In the development world, proof of impact is often hard to come by. But new evidence looking at a multi-faceted approach for improving the lives of the extreme poor shows enormous promise.
At an event on June 4 hosted by CGAP, Ford Foundation, J-PAL and IPA, leading researchers presented findings from their evaluations of the Graduation Approach. The excitement in the room was palpable.
Published in Science magazine, the randomized evaluation studied more than 21,000 people participating in the CGAP-Ford Foundation Graduation Program across Ethiopia, Peru, India, Ghana, Pakistan and Honduras between 2007 and 2014. Under the program, beneficiaries received income-generating assets, coaching, access to savings, food supplies and money stipends. In every instance – except for Honduras where the chickens died - participants reported increased income, greater access to food, reduced stress levels, and happier lives as a result of the program. What’s more impressive is that these benefits were still reported one year after the end of the program. The persistence of benefits from a completed aid program are rare, so this was an especially encouraging finding.
Lead researcher Dean Karlan, an economics professor at Yale University and founder of IPA, says the evidence is strong enough for policymakers to ramp up the Graduation Program. “If we are sitting with an NGO or a government and they ask us whether they should do this, our answer is yes,” he enthusiastically told the audience of about 100 policymakers, researchers, practitioners and other development experts at the event.
Co-researcher Esther Duflo, Co-Director of J-PAL and Professor of Economics at MIT, also pointed out the strong proof of concept in the randomized control trials. While participants in the program did not “become Bill Gates overnight”, she said the big headline was the increase in per capita consumption for beneficiaries. Duflo said an interesting result was the impact on economic growth overall once the ultra-poor got on the economic ladder. “The ultrapoor don’t often get on that train,” she said.
While there was enthusiasm over the results, no one sees the Graduation Approach as a silver bullet to immediately propel one-fifth of the world’s population living on $1.25 a day out of poverty. Several policymakers attending the session said high cost was a barrier to implementing the program on a mass scale and there were issues coordinating such programs across government departments.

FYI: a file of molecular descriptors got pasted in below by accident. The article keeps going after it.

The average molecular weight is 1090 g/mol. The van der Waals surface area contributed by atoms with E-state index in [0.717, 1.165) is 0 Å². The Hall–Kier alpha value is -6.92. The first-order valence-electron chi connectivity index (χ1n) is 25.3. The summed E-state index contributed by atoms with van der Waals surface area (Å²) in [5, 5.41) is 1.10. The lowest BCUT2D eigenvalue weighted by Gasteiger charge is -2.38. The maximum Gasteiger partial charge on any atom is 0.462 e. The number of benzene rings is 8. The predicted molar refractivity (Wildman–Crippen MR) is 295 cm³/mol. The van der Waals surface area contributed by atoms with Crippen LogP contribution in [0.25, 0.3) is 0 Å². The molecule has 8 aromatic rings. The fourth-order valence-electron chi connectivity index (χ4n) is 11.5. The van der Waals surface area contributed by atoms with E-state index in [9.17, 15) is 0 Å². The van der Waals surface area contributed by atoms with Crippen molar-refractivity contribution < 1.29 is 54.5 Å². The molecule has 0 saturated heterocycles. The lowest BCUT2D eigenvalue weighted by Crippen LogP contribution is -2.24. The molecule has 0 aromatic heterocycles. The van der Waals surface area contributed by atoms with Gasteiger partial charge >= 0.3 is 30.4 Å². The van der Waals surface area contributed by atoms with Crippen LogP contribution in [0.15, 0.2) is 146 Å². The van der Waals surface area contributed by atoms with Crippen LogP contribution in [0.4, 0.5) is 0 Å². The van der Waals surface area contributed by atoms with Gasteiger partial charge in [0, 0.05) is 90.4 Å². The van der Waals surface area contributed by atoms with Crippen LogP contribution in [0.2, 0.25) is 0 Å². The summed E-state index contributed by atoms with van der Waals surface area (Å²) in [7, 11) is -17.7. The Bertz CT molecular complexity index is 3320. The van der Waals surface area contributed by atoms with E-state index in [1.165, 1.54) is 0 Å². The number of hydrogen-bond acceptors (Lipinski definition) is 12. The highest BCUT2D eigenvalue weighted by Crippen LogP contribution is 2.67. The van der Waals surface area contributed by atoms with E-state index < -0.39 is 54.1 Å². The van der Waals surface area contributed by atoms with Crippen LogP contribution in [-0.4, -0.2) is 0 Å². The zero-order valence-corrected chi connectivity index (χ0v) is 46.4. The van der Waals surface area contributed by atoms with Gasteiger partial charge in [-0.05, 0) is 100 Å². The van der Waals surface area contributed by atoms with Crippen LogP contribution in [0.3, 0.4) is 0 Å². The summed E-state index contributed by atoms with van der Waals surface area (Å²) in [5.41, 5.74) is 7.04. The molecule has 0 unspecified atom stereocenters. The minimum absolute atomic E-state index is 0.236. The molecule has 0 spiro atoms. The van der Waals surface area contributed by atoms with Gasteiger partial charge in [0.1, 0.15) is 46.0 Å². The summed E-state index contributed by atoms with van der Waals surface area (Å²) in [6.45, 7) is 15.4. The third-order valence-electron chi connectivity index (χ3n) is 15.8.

Despite the high initial costs per household, it’s important to note that in five of the six countries examined, there were significant returns on investment. For example, the average cost per household of the program in Ghana was $1,777 while the return on investment was 133%. In Ethiopia, the average cost was $884 per household with a return on investment of 260%. The returns represent the increase in total consumption as a percentage of the total program cost.
Edgar Leiva from the Secretariat of Technical Planning in Paraguay said the Graduation Program had a certain “sentimental magic” in his country. By 2018, he estimated about 100,000 extremely poor families would be enrolled in the program. In Ethiopia, the government has integrated graduation into its established social safety net program, which reaches up to 10 million people each year.
What emerged from the discussion is that there is still a lot of work to do in learning more about the approach. Said Frank DeGiovanni from the Ford Foundation: “We are probably not even mid-stream of this journey … now we are peeling the onion and we have a ton of other questions to answer.”
Questions raised by researchers, policymakers and others include:
- How can the program be made more cost-effective?
- What is the best mix of agencies or bodies to implement this kind of anti-poverty program – is it an NGO, a subcontractor, or the government?
- So far the program has largely targeted the rural poor. Is this approach applicable to the growing number of urban poor?
- Is this kind of approach useful in a post-conflict situation?
- How can this program break the intergenerational cycle of poverty and target investments for youth and children?